Monday, April 24 2017
I saw it several years ago now – and it struck me as so odd, so out-of-place, so sad.
So I took a picture.
And then I forgot about it until the other day, when I happened to see the photo again.
And just as when I saw it the first time, I felt sad as I looked at it and remembered the whole scene…
We were at a lovely park in the city of Ibague, in Colombia. My husband had been invited to teach and preach at a church in the city, and we had decided to take some time one afternoon to walk around the park and enjoy its beauty. Everywhere we looked, we could see trees and bushes and flowers blooming in bright and brilliant colors.
We saw a charming-looking pond in the distance, so we crossed a huge field of grass to get to where we could see the lovely flowers and ferns and grasses growing around the water’s edge. Halfway across the huge field of grass, I happened to look down where I was walking – and there, in the middle of “nowhere”, was an egg lying all by itself in the grass.
No nest. No mother-bird. Nothing around anywhere. Just this lovely white egg seemingly – evidently – abandoned in the middle of a huge field of grass.
We walked on, and then for awhile we looked back from a distance away. But no mother-bird appeared to shelter and protect the egg, to warm and hatch it, to feed and care for its chick until it was mature enough to be on its own.
It had been left all alone there in the huge field of grass. Rejected. Disowned. Abandoned. Forsaken.
And as I thought of the potential of that egg, all that it could have become were it not for having been cast away and deserted, I felt sad.
And I thought of the many people in the world, just like that egg, who feel rejected and disowned, abandoned and forsaken – who, were it not for them too having been cast away and deserted, would have had the potential to become something special, something great.
But then, I remembered that there is One who has promised to never leave us nor forsake us.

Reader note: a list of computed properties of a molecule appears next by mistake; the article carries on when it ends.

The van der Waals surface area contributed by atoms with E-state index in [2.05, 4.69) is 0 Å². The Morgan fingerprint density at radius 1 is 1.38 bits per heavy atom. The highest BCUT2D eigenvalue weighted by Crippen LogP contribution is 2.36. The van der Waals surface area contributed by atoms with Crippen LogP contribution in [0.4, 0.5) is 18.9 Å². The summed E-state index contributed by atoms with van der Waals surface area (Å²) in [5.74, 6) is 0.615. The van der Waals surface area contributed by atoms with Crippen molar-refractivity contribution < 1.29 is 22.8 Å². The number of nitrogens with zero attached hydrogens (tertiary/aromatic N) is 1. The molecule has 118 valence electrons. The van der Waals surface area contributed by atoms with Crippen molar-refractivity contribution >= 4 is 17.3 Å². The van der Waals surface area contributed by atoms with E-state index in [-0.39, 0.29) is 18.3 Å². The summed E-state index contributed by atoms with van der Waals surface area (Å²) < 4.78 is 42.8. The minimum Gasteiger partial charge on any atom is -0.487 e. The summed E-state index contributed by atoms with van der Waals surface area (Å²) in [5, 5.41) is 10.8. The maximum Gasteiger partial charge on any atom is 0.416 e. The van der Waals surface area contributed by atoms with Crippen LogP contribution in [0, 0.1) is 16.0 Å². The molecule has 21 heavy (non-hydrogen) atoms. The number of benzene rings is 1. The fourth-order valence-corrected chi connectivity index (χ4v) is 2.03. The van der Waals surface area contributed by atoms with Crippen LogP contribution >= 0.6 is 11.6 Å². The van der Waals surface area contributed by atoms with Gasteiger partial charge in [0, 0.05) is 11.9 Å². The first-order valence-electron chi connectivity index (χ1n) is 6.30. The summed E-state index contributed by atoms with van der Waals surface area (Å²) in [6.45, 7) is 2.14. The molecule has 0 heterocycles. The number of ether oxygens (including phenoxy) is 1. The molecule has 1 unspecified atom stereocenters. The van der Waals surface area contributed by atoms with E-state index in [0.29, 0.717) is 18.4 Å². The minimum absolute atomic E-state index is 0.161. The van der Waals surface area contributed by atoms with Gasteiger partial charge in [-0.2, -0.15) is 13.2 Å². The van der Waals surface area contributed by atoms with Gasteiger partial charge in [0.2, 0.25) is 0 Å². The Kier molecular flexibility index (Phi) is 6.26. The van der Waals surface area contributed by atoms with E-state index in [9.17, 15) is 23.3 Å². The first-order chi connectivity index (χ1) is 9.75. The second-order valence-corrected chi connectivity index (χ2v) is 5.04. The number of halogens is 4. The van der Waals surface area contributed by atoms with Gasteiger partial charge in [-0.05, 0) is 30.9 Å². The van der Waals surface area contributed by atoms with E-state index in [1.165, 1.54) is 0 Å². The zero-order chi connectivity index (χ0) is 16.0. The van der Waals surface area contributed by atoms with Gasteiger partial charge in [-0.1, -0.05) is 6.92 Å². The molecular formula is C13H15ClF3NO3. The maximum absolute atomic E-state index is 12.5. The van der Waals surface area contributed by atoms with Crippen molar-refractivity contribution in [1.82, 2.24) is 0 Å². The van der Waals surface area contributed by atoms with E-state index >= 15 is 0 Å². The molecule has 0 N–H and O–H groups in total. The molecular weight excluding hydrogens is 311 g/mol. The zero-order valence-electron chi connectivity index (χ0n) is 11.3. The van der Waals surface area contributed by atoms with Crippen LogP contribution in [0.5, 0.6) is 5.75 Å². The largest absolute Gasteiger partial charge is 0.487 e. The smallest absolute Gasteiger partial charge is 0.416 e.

“Be strong and courageous.
Do not fear…
for it is the Lord your God who goes with you.
He will not leave you or forsake you.”
That even if everyone else in the world should reject us and abandon us, even our own mothers and fathers, He will never ever do so.
“Though my father and mother forsake me,
the Lord will receive me.”
That, even if one day we should think that He has rejected and abandoned us, we are not the first of His children to have feared so – and that it is impossible for Him to do so, because of where He holds us.
“But Zion said, “The Lord has forsaken me;
my Lord has forgotten me.”
Can a woman forget her nursing child,
that she should have no compassion on the son of her womb?
Even these may forget,
yet I will not forget you.
Behold, I have engraved you on the palms of my hands…”
His Son Jesus is the One who said:
“… surely I am with you always,
to the very end of the age.”
Yes, that lovely white egg may have been alone and abandoned in that huge field of grass a few years ago. And yes, there may be many people in this world who feel the same as that egg: rejected and forsaken. You, reading this reflection, may even be one of those people.
But we can rest assured, we can stand strong and courageous and fearless in the promise that God in heaven will never leave us nor forsake us – that no matter who in this world rejects us, He will receive us – that He can not possibly forget us because He has us inscribed on the very palms of His hands – that no matter how alone we might feel throughout our lives, He will surely be with us always, to the very end of time.
- Conrad Grebel: The Radical Reformer (c.1498-1526)
- Heinrich Bullinger: The Majestic Beard of Zurich (1504-1575)
- Hellen Stirke: The Ordinary Virgin Mary (died 1543)
- Hans Gooseflesh: The Accidental Reformer (c.1400-1468)
- Ulrich Zwingli: The Swiss Giant (1484-1531)
- Hugh Latimer and Nicholas Ridley: The British Candle (martyred in 1555)
- Guillaume Farel: The French Firebrand (1489-1565)
- Thomas Cranmer: The Gospel Lobbyist (1489-1556)
- Johannes Oecolampadius: The Monasterys Lost Houselamp (1482-1531)
- Marie Dentiere: The First Lady in France (c.1495-1561)
- Martin Bucer: The Protestant Melting Pot (1491-1551)
- William Tyndale: The Underground Translator (c.1494-1536)
- Thomas Becon: The Monday Morning Protestant (c.1512-1567)
- Peter Martyr Vermigli: The Phoenix of Florence (1499-1562)
- Menno Simons: The Fearless Pacifist (1496-1561)
- Wolfgang Capito: The Protestant Peacemaker (c.1478-1541)
- Wibrandis Rosenblatt: The Bride of the Reformation (1504-1564)
- Philip Melanchthon: The Gentle Lutheran (1497-1560)
- Girolamo Savonarola: The Florentine Forerunner (1452-1498)
- Jan Hus: The Goosefather (1369-1415)